|6.||Mother and I did not receive any news from father. We only knew that he was still alive because he signed for the parcels which we left for him at the prison. Mother and I remained in Lwów until April 1940, and throughout January and February mother carried parcels to the prison; all of them were signed for by father. On 13 April 1940, mother and I were deported to the USSR, to Kazakhstan, however we arranged that the parcels would then be delivered by father’s brother, who lived in Lwów, but he wrote us that they were no longer accepted, and that the wardens had told him that father was no longer present there. We never once received a letter written by father himself. Only in April 1941 did mother receive a card from Lieutenant Drabczyk, who had been sentenced to eight years of penal servitude in the Urals, and he wrote that he knew someone who had been together with father in the prison in Lwów, and that the two had been transferred to the prison in Kiev, where father (who apparently felt more or less alright at the time) stayed for only one day, in a transit cell. I was informed that father had perished in Katyn only after the War, by a cousin of mine who lives in Lwów to the present day. His mother – my aunt – found father’s surname in a newspaper that was published during the occupation.|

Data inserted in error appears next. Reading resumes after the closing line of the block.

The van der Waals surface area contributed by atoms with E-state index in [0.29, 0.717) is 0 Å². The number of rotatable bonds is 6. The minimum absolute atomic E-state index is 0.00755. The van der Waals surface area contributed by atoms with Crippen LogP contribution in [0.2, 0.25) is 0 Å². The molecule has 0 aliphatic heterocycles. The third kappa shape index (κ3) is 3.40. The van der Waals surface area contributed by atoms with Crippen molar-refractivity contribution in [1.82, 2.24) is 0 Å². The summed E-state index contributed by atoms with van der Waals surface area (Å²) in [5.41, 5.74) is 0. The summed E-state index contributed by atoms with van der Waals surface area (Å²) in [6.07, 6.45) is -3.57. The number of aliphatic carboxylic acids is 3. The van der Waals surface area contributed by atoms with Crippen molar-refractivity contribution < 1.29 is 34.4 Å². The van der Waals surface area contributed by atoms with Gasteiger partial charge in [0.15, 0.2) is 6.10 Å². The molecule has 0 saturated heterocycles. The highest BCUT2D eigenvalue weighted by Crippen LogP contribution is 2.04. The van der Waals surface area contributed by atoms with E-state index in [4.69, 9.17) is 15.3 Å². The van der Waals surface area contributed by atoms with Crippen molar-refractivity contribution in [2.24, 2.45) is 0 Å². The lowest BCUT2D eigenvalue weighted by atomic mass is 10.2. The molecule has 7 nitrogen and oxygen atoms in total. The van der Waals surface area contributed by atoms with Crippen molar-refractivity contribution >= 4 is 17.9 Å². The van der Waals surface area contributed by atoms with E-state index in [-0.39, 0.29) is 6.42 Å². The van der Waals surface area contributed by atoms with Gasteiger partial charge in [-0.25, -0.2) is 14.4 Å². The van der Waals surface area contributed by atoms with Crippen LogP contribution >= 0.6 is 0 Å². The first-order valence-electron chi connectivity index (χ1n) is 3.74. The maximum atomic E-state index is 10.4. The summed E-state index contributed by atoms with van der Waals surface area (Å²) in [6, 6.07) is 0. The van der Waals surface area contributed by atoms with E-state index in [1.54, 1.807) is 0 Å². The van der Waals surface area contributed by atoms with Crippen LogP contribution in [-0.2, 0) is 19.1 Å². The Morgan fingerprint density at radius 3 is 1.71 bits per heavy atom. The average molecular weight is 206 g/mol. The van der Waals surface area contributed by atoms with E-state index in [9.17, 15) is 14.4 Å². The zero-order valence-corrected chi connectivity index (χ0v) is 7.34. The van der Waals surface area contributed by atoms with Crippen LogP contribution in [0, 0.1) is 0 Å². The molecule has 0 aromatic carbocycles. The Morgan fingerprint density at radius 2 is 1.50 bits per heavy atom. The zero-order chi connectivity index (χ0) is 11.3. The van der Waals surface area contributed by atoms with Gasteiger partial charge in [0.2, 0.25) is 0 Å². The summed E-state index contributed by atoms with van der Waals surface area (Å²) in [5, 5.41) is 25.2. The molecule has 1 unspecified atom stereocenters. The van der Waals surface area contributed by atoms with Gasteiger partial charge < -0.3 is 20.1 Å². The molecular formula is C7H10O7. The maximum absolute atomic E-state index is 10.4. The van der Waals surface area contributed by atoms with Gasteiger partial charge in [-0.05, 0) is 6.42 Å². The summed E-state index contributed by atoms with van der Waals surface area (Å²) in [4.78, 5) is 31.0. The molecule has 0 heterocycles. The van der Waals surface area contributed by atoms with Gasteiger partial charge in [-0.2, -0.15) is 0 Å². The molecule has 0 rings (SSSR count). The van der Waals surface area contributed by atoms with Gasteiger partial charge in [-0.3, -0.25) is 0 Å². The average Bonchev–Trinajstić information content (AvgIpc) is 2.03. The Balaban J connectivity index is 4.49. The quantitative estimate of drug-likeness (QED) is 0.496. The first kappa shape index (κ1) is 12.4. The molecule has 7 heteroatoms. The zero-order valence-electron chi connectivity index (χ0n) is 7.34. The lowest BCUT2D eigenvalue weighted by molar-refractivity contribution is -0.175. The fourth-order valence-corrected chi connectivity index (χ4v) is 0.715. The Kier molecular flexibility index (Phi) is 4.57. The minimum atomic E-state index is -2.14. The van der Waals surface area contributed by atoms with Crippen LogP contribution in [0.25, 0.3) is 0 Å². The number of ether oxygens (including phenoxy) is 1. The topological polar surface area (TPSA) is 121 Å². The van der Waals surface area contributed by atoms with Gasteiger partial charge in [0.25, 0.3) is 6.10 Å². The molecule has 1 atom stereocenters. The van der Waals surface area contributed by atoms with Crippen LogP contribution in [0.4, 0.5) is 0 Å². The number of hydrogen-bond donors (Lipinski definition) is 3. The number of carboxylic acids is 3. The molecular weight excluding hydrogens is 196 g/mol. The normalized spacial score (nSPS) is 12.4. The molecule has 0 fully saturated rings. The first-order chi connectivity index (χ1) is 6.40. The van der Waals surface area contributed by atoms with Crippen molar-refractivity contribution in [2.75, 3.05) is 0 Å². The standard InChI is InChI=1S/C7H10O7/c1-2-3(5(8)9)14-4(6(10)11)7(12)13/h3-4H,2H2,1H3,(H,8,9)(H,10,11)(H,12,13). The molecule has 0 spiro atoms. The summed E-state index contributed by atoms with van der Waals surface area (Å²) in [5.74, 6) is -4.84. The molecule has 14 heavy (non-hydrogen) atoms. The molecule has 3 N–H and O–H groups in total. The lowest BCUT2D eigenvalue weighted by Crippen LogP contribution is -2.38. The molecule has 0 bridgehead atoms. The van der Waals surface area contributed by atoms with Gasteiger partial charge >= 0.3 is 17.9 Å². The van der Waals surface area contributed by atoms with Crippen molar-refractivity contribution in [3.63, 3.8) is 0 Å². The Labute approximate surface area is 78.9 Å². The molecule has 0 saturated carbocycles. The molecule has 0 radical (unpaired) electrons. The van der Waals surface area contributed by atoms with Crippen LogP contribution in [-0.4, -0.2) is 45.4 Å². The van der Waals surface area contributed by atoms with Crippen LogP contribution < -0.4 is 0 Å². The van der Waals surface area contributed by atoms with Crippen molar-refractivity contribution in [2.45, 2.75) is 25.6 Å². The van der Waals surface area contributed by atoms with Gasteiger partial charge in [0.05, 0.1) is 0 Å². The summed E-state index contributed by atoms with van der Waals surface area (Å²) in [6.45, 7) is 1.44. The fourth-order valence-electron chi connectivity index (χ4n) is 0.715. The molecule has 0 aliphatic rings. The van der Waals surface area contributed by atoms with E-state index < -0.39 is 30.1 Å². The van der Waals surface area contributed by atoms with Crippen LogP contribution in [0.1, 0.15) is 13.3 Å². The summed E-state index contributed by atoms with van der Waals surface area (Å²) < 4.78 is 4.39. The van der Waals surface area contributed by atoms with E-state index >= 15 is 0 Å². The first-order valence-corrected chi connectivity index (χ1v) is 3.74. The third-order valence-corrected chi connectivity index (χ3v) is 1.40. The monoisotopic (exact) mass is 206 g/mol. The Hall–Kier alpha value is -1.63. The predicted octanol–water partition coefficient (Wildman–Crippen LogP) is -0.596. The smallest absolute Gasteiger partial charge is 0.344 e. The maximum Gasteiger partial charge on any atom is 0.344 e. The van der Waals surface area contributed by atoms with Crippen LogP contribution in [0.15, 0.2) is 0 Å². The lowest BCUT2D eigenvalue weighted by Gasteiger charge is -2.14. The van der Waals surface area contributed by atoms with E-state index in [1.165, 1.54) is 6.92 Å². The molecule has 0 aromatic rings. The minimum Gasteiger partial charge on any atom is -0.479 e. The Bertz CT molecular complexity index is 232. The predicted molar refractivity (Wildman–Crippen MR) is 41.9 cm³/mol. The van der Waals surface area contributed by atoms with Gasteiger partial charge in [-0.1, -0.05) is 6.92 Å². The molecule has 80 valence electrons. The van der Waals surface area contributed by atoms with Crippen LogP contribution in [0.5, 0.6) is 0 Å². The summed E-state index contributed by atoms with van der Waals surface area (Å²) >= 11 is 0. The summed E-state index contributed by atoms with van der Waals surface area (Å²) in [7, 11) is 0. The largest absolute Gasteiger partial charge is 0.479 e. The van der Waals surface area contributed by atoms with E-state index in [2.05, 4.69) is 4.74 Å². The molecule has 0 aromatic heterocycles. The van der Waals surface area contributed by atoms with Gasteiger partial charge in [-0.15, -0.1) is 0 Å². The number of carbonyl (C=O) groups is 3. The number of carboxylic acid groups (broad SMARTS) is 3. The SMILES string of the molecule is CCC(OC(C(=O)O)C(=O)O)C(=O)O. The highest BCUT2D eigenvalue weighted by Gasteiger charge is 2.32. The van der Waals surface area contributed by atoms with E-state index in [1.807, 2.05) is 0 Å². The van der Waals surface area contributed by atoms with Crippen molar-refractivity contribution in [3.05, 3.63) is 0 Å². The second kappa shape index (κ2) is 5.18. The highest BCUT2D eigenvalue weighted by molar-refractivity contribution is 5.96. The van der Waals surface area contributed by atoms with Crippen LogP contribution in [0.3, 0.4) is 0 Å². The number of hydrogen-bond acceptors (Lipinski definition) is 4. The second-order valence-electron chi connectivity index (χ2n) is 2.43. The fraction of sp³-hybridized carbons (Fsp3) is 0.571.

|7.||I have attached four photographs to the letter, these presenting my father in uniform (they are described overleaf). I have also sent a group photograph (men seated at a table) because it shows the officers of the 53. Infantry Regiment [of Borderland Rifles] from Stryj, whose surnames figure in the Katyn list in the book “Katyń. Lista ofiar i zaginionych [jeńców obozów Kozielsk, Ostaszków Starobielsk]” authored by Mr A. L. Szcześniak. These are: Captain Leon Grzegorz Szuchatowicz (wearing glasses), born in 1900, the intelligence officer of the 53. Infantry Regiment [of Borderland Rifles] in Stryj (p. 351 in the book), and – so I think – Major Władysław Załuski, with a mustache (the book mentions Second Lieutenant Stefan Załuski, p. 256). I have also heard of the following men: Second Lieutenant Józef Świerk from the 53. Infantry Regiment [of Borderland Rifles] in Stryj (p. 165), Captain Józef Stolarski [from] the Staff of the 53. Infantry Regiment [of Borderland Rifles] in Stryj (p. 348), and Franciszek Jan Nowak, born in 1896, aide–de–camp to the commander of the 53. Infantry Regiment [of Borderland Rifles] in Stryj (p. 332). These officers were my father’s subordinates. I have further sent a photograph which shows my father (in the background) together with the commanding officer of the 11. Carpathian Infantry Division, Brigadier General Kazimierz Łukoski–Orlik (p. 325). I have more photographs of officers and military men from before 1939 who may well have perished in Katyn, however I do not remember all the surnames for I was only 12 when war broke out.|